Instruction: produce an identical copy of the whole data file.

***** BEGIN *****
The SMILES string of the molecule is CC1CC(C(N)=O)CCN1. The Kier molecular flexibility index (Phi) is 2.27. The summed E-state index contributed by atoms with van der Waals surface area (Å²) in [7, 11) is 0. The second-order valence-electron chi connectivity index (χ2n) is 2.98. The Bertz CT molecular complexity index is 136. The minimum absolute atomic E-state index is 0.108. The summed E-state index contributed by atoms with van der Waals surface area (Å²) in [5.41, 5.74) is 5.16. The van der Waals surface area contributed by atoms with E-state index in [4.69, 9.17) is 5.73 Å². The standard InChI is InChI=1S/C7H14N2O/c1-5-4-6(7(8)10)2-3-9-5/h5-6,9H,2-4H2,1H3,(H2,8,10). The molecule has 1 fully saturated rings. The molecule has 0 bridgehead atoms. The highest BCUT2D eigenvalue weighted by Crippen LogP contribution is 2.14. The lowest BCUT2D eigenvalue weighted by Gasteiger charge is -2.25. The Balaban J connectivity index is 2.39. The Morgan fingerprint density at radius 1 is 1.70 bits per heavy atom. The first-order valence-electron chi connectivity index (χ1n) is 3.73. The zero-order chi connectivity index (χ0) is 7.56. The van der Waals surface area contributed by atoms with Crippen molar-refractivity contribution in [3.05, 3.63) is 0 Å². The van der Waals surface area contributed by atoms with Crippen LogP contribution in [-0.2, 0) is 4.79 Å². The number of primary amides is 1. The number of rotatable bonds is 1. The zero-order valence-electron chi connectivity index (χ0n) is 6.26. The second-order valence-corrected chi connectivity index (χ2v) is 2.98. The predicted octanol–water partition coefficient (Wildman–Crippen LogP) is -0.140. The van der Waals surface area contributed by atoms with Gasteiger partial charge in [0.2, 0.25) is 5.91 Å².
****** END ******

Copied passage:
The SMILES string of the molecule is CC1CC(C(N)=O)CCN1. The Kier molecular flexibility index (Phi) is 2.27. The summed E-state index contributed by atoms with van der Waals surface area (Å²) in [7, 11) is 0. The second-order valence-electron chi connectivity index (χ2n) is 2.98. The Bertz CT molecular complexity index is 136. The minimum absolute atomic E-state index is 0.108. The summed E-state index contributed by atoms with van der Waals surface area (Å²) in [5.41, 5.74) is 5.16. The van der Waals surface area contributed by atoms with E-state index in [4.69, 9.17) is 5.73 Å². The standard InChI is InChI=1S/C7H14N2O/c1-5-4-6(7(8)10)2-3-9-5/h5-6,9H,2-4H2,1H3,(H2,8,10). The molecule has 1 fully saturated rings. The molecule has 0 bridgehead atoms. The highest BCUT2D eigenvalue weighted by Crippen LogP contribution is 2.14. The lowest BCUT2D eigenvalue weighted by Gasteiger charge is -2.25. The Balaban J connectivity index is 2.39. The Morgan fingerprint density at radius 1 is 1.70 bits per heavy atom. The first-order valence-electron chi connectivity index (χ1n) is 3.73. The zero-order chi connectivity index (χ0) is 7.56. The van der Waals surface area contributed by atoms with Crippen molar-refractivity contribution in [3.05, 3.63) is 0 Å². The van der Waals surface area contributed by atoms with Crippen LogP contribution in [-0.2, 0) is 4.79 Å². The number of primary amides is 1. The number of rotatable bonds is 1. The zero-order valence-electron chi connectivity index (χ0n) is 6.26. The second-order valence-corrected chi connectivity index (χ2v) is 2.98. The predicted octanol–water partition coefficient (Wildman–Crippen LogP) is -0.140. The van der Waals surface area contributed by atoms with Gasteiger partial charge in [0.2, 0.25) is 5.91 Å².